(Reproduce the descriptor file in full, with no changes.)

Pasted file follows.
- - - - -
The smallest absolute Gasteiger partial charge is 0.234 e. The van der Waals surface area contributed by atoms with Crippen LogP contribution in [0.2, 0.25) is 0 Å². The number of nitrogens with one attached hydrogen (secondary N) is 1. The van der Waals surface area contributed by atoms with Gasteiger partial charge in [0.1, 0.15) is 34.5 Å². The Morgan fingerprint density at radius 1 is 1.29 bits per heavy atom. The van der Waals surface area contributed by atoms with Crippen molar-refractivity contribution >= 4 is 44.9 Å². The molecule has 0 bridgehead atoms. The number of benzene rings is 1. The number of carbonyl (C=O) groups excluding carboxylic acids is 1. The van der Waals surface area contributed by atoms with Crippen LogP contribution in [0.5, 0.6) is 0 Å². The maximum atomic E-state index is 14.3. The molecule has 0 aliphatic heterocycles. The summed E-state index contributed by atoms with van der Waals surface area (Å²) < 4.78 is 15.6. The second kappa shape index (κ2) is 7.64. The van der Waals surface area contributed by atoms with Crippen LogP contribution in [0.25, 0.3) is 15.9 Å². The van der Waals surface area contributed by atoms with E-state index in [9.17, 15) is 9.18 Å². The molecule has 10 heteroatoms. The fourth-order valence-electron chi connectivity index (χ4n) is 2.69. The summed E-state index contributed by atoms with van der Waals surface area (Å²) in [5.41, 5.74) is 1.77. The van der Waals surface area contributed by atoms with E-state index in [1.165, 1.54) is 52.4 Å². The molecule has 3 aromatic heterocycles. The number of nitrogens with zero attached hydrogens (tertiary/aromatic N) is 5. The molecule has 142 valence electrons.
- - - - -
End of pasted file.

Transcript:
The smallest absolute Gasteiger partial charge is 0.234 e. The van der Waals surface area contributed by atoms with Crippen LogP contribution in [0.2, 0.25) is 0 Å². The number of nitrogens with one attached hydrogen (secondary N) is 1. The van der Waals surface area contributed by atoms with Gasteiger partial charge in [0.1, 0.15) is 34.5 Å². The Morgan fingerprint density at radius 1 is 1.29 bits per heavy atom. The van der Waals surface area contributed by atoms with Crippen molar-refractivity contribution >= 4 is 44.9 Å². The molecule has 0 bridgehead atoms. The number of benzene rings is 1. The number of carbonyl (C=O) groups excluding carboxylic acids is 1. The van der Waals surface area contributed by atoms with Crippen LogP contribution in [0.5, 0.6) is 0 Å². The maximum atomic E-state index is 14.3. The molecule has 0 aliphatic heterocycles. The summed E-state index contributed by atoms with van der Waals surface area (Å²) < 4.78 is 15.6. The second kappa shape index (κ2) is 7.64. The van der Waals surface area contributed by atoms with Crippen LogP contribution in [0.25, 0.3) is 15.9 Å². The van der Waals surface area contributed by atoms with E-state index in [9.17, 15) is 9.18 Å². The molecule has 10 heteroatoms. The fourth-order valence-electron chi connectivity index (χ4n) is 2.69. The summed E-state index contributed by atoms with van der Waals surface area (Å²) in [5.41, 5.74) is 1.77. The van der Waals surface area contributed by atoms with E-state index in [1.165, 1.54) is 52.4 Å². The molecule has 3 aromatic heterocycles. The number of nitrogens with zero attached hydrogens (tertiary/aromatic N) is 5. The molecule has 142 valence electrons.